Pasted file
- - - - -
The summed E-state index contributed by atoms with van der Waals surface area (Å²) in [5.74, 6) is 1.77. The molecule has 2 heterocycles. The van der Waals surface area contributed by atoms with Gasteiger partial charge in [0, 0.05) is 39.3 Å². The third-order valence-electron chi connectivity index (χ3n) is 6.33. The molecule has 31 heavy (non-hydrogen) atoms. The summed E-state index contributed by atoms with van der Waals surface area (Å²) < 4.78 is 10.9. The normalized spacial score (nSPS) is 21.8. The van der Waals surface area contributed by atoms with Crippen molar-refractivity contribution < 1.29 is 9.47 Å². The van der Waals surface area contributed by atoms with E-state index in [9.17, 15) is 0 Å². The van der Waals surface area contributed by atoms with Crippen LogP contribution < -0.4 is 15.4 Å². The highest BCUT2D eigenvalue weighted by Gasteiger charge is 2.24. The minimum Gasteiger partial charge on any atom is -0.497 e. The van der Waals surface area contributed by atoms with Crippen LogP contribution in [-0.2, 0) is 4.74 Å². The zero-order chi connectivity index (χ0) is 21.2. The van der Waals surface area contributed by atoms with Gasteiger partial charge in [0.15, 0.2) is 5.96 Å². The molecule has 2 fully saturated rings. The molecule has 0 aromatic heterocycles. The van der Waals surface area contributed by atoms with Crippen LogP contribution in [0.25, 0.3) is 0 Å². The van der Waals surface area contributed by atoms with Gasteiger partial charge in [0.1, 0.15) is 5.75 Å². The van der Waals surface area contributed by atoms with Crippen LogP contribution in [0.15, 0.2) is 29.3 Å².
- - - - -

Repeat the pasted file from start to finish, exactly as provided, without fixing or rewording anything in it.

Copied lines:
The summed E-state index contributed by atoms with van der Waals surface area (Å²) in [5.74, 6) is 1.77. The molecule has 2 heterocycles. The van der Waals surface area contributed by atoms with Gasteiger partial charge in [0, 0.05) is 39.3 Å². The third-order valence-electron chi connectivity index (χ3n) is 6.33. The molecule has 31 heavy (non-hydrogen) atoms. The summed E-state index contributed by atoms with van der Waals surface area (Å²) < 4.78 is 10.9. The normalized spacial score (nSPS) is 21.8. The van der Waals surface area contributed by atoms with Crippen molar-refractivity contribution < 1.29 is 9.47 Å². The van der Waals surface area contributed by atoms with E-state index in [9.17, 15) is 0 Å². The van der Waals surface area contributed by atoms with Crippen LogP contribution < -0.4 is 15.4 Å². The highest BCUT2D eigenvalue weighted by Gasteiger charge is 2.24. The minimum Gasteiger partial charge on any atom is -0.497 e. The van der Waals surface area contributed by atoms with Crippen LogP contribution in [-0.2, 0) is 4.74 Å². The zero-order chi connectivity index (χ0) is 21.2. The van der Waals surface area contributed by atoms with Gasteiger partial charge in [0.15, 0.2) is 5.96 Å². The molecule has 2 fully saturated rings. The molecule has 0 aromatic heterocycles. The van der Waals surface area contributed by atoms with Crippen LogP contribution in [0.25, 0.3) is 0 Å². The van der Waals surface area contributed by atoms with Gasteiger partial charge in [0.1, 0.15) is 5.75 Å². The van der Waals surface area contributed by atoms with Crippen LogP contribution in [0.15, 0.2) is 29.3 Å².